Stuart Watkins with a 13-0 from the Lower SevernSo what chances a Severn monster? Obviously location is the key factor here or is it? Most of the better fish I have caught came from swims which only produced the one fish on the day. A lack of smaller fish may indicate the opportunity for a better fish to move in on any feed present. Note I said on the day, because I feel these larger fish could turn up in any swim on any stretch between Worcester’s Diglis weir and Tewkesbury weir. I feel swim type has very little bearing on whether large barbel will or will not feed in them. The most important factor being a lack of run of the mill fish, again on the day. Could it be that these larger specimens perhaps only move around as solitary fish, or at most in groups of two or three fish of a similar size, and may prefer not to compete with other smaller barbel for any food in a given area. Another thing about these larger Severn fish is that they can turn up at any time of the day. Whilst most Severn regulars prefer to fish in the hours of darkness, myself included, my two thirteens from the river both came in daylight, and one of these in mid-July with an air temperature of 27°c under a blazing hot sun in water as low and clear as it gets on the lower river.

So how would I go about catching one of these truly large Severn fish? As I said earlier, I feel swim type is not that important. But having said that I always feel more confident in a swim that has less of a slope on it from the margins out towards the middle of the river, say fourteen foot deep one and a half rod lengths out, to around eighteen to nineteen foot in the middle, as opposed to say only ten foot deep one and a half rod lengths out. In shallower areas of the river, say around Diglis, the same applies, the only thing that changes is the overall depth, which may only be eleven foot in the middle so eight foot of water one and a half rod lengths would be ideal. I would be looking to place my bait around two rod lengths.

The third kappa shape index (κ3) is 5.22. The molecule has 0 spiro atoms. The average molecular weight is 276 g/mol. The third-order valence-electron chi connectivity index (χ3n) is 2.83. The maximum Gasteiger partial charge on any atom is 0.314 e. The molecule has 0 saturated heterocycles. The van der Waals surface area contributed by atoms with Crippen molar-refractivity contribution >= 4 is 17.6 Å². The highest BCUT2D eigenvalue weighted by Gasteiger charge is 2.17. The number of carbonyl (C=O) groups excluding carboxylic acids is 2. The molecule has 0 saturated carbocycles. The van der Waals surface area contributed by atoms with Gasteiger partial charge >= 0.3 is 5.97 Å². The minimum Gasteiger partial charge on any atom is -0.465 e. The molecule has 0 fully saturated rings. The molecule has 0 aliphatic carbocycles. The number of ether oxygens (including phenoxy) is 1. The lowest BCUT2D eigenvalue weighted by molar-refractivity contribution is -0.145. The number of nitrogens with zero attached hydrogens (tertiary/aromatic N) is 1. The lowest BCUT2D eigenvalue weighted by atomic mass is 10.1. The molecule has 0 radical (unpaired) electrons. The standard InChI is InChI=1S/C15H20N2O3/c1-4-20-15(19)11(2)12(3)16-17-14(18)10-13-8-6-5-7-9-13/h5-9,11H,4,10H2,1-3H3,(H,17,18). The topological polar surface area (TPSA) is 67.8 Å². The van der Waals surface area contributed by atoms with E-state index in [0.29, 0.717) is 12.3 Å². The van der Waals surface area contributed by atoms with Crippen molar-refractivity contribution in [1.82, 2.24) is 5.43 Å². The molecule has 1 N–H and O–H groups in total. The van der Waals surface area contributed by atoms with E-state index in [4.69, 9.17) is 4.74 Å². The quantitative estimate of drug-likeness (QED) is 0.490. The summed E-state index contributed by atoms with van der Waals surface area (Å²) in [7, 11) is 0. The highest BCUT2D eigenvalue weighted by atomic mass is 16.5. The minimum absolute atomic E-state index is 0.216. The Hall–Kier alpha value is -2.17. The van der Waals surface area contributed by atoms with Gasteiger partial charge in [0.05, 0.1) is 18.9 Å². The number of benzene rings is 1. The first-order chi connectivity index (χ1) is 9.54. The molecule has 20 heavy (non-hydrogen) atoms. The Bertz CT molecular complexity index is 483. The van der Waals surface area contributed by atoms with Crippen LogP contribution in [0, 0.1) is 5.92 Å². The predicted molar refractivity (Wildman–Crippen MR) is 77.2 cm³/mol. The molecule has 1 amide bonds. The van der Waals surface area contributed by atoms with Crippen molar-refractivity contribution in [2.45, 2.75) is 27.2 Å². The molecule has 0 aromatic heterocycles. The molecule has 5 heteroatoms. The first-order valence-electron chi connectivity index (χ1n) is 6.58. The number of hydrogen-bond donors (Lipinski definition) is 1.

One of the most useful pieces of kit that I have used over the last two seasons has been the ‘Smartcast’, Now some people may cringe at the use of this, saying that it is unfair, but believe me if like myself the lower Severn is your usual venue, you will find it invaluable. Since first using it I have discovered that in most areas the river has no shelves apart from the marginal one which may be only a few inches deep when the river is at it’s lowest. It will also find snags and you will get used to spotting these after using the unit for a period of time and getting used to it. One other thing about the ‘Smartcast’ is don’t buy one if you are expecting it to find your fish for you, in reality it’s a pretty crude piece of kit. Believe me, having worked in the marine industry for the past eighteen years, it is only really useful as a guide.

As far as baits and baiting the swim are concerned, boilies would be my first choice in daylight, with a sausage meat concoction, donkey choker size, courtesy of ‘The Cullen Guide To Anti-social Barbel Baits’, Millennium editon, as an after dark option. Feeding the swim would be done using no more than twelve to fifteen boilies, fishing only two rod lengths out makes it easy to place loose feed by hand. I would be looking to feed an area say 20’ x 10’, putting in large amounts of loose feed in my opinion, and especially after dark, only encourages smaller barbel in numbers, or bream, and believe me once they move in forget your barbel. Once you start fishing below Upton they are definitely the river’s most predominant fish, and fish approaching double figures can reasonably be expected.